• UCrawford||

    Agreed. This was one of the primary reasons I leapt off the Ron Paul bandwagon back in 2008. He claims to be a supporter of the Constitution, but then seems to believe that the Constitution stops after the first ten amendments. Even if you don't agree with everything in the Constitution, that doesn't change the validity of an amendment to it so long as it followed proper procedure in ratification. In his own way, Paul's no different from the liberal or conservative politicians who pick and choose which laws they think they have to obey or are limited by.

    And of course Paul's newsletters and ridiculous attacks on the validity of the Civil War, combined with his hostility towards the 14th Amendment, led me to believe that he was not the kind of politician I wanted to support. I'm glad to see that his son seems to have taken a different path and so far I'm tentatively supportive of him.

  • ||

    Me too. His statements on how federal courts should not have struck down Texas sodomy laws revealed that he preferenced his ungrounded interpretation of federalism over individual rights and liberty. The 14th Amendment basically rolled back the 10th Amendment as a blank check to states, which is a good thing from a libertarian perspective.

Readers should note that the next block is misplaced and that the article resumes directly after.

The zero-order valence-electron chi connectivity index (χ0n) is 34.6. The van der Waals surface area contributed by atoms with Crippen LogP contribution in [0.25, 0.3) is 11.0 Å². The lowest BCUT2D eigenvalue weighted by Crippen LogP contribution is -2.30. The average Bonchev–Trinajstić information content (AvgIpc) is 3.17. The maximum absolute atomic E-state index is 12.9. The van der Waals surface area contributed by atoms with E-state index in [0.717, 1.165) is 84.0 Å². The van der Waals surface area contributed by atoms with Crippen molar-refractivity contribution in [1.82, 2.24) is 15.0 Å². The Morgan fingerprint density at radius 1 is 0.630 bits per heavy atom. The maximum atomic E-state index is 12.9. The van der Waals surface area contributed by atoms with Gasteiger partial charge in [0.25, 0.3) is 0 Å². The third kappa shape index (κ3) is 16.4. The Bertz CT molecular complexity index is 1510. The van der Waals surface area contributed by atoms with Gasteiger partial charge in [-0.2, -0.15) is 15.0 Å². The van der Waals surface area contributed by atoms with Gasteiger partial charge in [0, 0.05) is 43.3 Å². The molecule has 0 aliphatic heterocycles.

• Virginian||

    The 14th Amendment basically rolled back the 10th Amendment as a blank check to states, which is a good thing from a libertarian perspective.

    A leviathan federal government with no structural check is a now libertarian?

  • ||

    The states had a structural check in the Senate and the Amendment process itself until the 17th. And they also retained the authority not restricted them by the Constitution or The People. So, unless there is a problem with the First through Thirteenth Amendments, to answer your question, yes. The federal government didn't really become a leviathan until they started ignoring the Constitution which is to its greatest degree a 20th century issue.

  • robc||

    The 17th amendment will be the death of the United States.

    I doubt history will report it that way, but history will be wrong.

  • Zenjuris||

    I would back up one amendment and argue that the beginning of the federal leviathan was the 16th Amendment (although the 17th further eroded federalism). The 16th enabled the federal government to bribe states with the money of their own residents.

  • Virginian||

    Since those two, plus Prohibition and the 19th Amendment all passed at the same time, it's hard to isolate which is the key.

    The 16th gave the feds the money they needed. A hundred years ago, DC was a backwater, respected by no one. Now it's an imperial capital in all but name.

    The 17th took away the ability of state politicians to hamstring the federal government.